There is a Memorial commemorating the loss of thousands of soldiers in Gallipoli.

    "Those heroes that shed their blood and lost their lives… you are now lying in the soil of a friendly country. Therefore rest in peace.
    There is no difference between the Johnnies and the Mehmets where they lie side by side here in this country of ours…
    You the mothers who sent their sons from far away countries, wipe away your tears.
    Your sons are now lying in our bosom and are in peace.
    Having lost their lives on this land they have become our sons as well."

    Mustafa Kemal
  4. John

    John Active Member

    Hi Annie,

    My granduncle Pte Edmund Kiley was killed at Popes Post, Gallipoli on the 7 Aug 1915. He was a member of
    'A' squad 1st Australian light Horse Regiment.

  5. liverpool annie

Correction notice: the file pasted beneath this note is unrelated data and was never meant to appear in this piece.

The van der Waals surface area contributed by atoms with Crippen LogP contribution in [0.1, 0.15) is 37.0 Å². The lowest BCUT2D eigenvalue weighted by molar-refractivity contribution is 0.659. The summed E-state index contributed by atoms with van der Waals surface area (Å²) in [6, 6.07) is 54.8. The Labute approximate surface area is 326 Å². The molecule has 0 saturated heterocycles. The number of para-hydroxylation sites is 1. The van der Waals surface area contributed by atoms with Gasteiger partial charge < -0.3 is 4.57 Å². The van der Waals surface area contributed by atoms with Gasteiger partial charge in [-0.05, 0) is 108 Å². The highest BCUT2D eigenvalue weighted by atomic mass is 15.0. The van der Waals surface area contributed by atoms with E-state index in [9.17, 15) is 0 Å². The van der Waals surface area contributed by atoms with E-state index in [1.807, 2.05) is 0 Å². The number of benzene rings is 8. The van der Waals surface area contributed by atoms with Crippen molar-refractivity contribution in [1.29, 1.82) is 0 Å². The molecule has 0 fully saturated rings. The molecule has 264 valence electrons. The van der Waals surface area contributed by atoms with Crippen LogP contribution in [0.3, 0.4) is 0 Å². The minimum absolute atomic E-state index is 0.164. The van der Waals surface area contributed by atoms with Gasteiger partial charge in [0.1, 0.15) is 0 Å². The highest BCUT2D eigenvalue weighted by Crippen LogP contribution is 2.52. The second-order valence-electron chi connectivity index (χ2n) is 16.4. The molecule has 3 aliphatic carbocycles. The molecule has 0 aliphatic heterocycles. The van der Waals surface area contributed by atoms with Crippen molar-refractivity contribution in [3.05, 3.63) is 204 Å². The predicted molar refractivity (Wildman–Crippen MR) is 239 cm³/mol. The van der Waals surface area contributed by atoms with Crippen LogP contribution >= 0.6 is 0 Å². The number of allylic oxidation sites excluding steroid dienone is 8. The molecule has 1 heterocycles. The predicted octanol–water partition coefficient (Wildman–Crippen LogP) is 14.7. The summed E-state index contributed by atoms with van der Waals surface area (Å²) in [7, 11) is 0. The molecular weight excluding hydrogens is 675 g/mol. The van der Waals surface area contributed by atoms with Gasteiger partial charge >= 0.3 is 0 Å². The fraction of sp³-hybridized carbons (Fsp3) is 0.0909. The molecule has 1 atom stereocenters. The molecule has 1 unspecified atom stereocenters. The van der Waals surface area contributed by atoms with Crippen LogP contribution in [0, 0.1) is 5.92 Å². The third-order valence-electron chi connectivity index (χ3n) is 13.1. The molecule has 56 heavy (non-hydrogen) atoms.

liverpool annie New Member

    RIP Pte Edmund Kiley

    I know you've seen this site John ... but I have to say I find this picture very poignant don't you ??

    Graves of two men who were among the last of the 1st Light Horse Regiment killed in the Middle East campaign. Even in death the regiment regarded the soldier and his horse as a team.

    Attached Files:

  6. liverpool annie

    liverpool annie New Member

    Heres a list of all the British Regiments in Gallipoli - I was going to type them out and then found this !

    Some of my Lancashire lads in there ......... and also a very special Priest ...

    Father Frederick Furlong who came home a different man !

    Medal card of Furlong, Rev F
    Royal Army Medical Corps Attached 42nd Division 4th General Hospital
    Reverend Chaplain to the Forces
    Date 1914-1920

    He was commissioned 5th December 1914 as Chaplain to the Forces 4th Class - according to the 1916 Army List.
  7. liverpool annie

    liverpool annie New Member

    Lancashire Fusiliers going to Gallipoli 1915

    Attached Files:

  8. liverpool annie

    liverpool annie New Member

  9. John

    John Active Member

    Thanks for the photo's Annie
    John :D